Wednesday, February 1, 2012

Childhood Comfort Food!

The awful phantom of the hungry poor.
                        Harriet Prescott Spofford

 I was discussing the price of groceries with My Hero the other day. I was telling him about the high prices of every day staples but the low prices of dare I say junk food. You see both of us grew up in poor or should I say financially challenged homes. I was lucky my Dad was a great provider and there was usually some kind of wild game or fish on the table. I remember him coming home with five gallon pails of smelts (a very small fish, think sardine small) scooped out of the lake in season. We cut the heads off fried them up and enjoyed this special treat. My Hero, as it turns out,had this same memory in his house. This was certainly great food but my happiest memories of favourite comfort food came out of a can.

Beans and wieners was my very favourite, with macaroni and tomatoes being a very close second. I remember my Mom opening two large cans of beans, cutting up some wieners that came in a huge box, and cooking them in a big pot on the stove. I would enjoy this so much with a couple of pieces of white bread. My Dad always bought day old white bread; they were ten loaves for a dollar. Thinking back I am pretty sure all the poor kids only had day old white bread, if they had any.

The macaroni and tomatoes with no meat was delicious and I think nutritious, I always put a big spoon of margarine in it. The margarine we had fought over whose turn it was to stir the bag of dye into it. Yes we were adding dye to our margarine to make people know it was not butter. How strange was that, does anyone else remember that? I remember it was taught to us as though it was a law (that may have been only in Ontario, kind of like our bagged milk today). Very strange indeed.

Another great comfort food was Bologna it came in a big roll and you could cut it as thick as you wanted. My Mom would fry/ burn it and we would put lots of ketchup on it, and then ate it up, smiling.
Peanut butter came in huge cans; we would slather it on this white bread and eat it while drinking our powdered skim milk with the lumps.
 I still crave some of these foods occasionally to this day as you can see by the photos. It seems to be a needed comfort to me during times of stress. I do not miss the dye filled margarine, even after all that arguing about whose turn it was to cut open the little bag of dye and squirt then stir into the margarine. Still sounds strange to me.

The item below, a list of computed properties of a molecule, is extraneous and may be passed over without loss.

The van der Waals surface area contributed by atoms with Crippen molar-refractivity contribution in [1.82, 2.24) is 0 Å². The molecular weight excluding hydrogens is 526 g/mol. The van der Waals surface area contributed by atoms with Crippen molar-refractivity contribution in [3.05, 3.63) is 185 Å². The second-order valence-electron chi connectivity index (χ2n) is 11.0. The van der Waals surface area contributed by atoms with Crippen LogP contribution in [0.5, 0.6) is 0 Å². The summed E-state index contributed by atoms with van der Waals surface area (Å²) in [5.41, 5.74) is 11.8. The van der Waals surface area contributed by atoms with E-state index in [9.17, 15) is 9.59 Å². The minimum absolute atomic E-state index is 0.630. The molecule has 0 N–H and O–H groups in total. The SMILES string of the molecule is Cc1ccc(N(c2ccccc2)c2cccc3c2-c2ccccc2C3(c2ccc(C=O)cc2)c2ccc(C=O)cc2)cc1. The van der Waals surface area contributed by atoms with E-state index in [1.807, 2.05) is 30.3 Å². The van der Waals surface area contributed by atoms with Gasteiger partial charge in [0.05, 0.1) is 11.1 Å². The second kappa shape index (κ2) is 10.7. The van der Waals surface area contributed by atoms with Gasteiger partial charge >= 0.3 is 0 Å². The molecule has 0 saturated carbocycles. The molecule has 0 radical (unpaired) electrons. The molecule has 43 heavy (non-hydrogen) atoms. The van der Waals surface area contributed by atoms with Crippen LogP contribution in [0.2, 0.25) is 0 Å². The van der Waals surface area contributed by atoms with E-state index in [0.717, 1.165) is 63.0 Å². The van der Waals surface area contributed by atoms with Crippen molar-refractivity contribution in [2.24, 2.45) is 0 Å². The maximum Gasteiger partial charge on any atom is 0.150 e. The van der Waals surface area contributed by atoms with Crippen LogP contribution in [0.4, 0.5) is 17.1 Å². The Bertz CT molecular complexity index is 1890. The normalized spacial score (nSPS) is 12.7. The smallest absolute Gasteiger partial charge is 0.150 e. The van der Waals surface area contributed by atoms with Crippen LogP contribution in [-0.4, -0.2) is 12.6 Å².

Well this brings me to the point I was trying to make. White bread which is probably not even good for you (and I no longer buy) is almost two dollars a loaf, peanut butter is very expensive, and the price of bologna is outrageous. A little can of beans runs about a dollar or more a can. Macaroni is almost two dollars a bag. Tomatoes are a dollar a can or more.

The staple reasonably priced comfort food I enjoyed as a poor child now seems to be a luxury food. This food may have not been the greatest nutritional food by today’s standards but it was food that filled our stomachs and our parents could afford it. This same food now seems to be out of reach for today’s poor.

My question is this….. What is on our financially challenged children’s plates today, and what, when they are my age, will they remember comforted them?
 Please let us hope it is not only cheap potato chips, and pop; that would truly be very sad.



  1. Love this post. It's filled with so much love and good memories.

    My ex mother in law used to talk about the dye for margerine...or as she called it...oleo.

    Here in MN. 1 in every 4 children are going without food. It breaks my heart.

  2. Hey B. I think in Arizona the comfort food for kids is fast food...sad. When I think of comfort food when I was a kid it was pork chops, mashed potatoes and gravy and corn. Somehow we always had a good supper. I remember pork chops being 39 cents a pound. Groceries are outrageous now. Have you seen the documentarty Food, Inc.? If not let me send it to is an eye opener.

  3. I've also looked at the price of groceries and wondered how "financially challenged" families can afford to feed their families GOOD food?! Why is the junk food less expensive than the good stuff?? We are so blessed, really, to be able to grow so much in our gardens and preserve it for the whole year!!

  4. Mmmmm... beans and franks! Had that too... (still do on the odd occasion)!

  5. funny that we're a generation apart and have the same food memories.
    Loved the wieners and beans and macaroni- fought with my bros about who could squish the marg-

  6. thanks for these memories. i, too, grew up loving fried bologna sandwiches. or mayonnaise sandwiches (just bread, mayo and lettuce).

    powdered milk. yup. grew up on that watery stuff too.

    we often had hot dogs in 'burnt gravy'. no meat to make gravy - just take lard, singe it down in cast iron skillet, add water and thickening. then put in cut up hot dogs and serve over potatoes. YUM! one of my earliest memories is of sitting at the supper table looking into a huge pot of burnt gravy and hot dogs.

  7. Your post sure brought back memories from my financially challenged childhood as well!
    Money was pretty tight when my kidlets were young too. I would go to Buns Master and buy garbage bags full of bread products at the end of the day. (I think we paid $2 for a bag?) My kids developed a taste for bread products with a firmer texture ie. stale. They never could appreciate the soft white blecht that they might be offered at someone elses home!
    As a pensioner, money is tight for me once again. I stock up at the sales so at the end of the month, I often come out of it pretty good.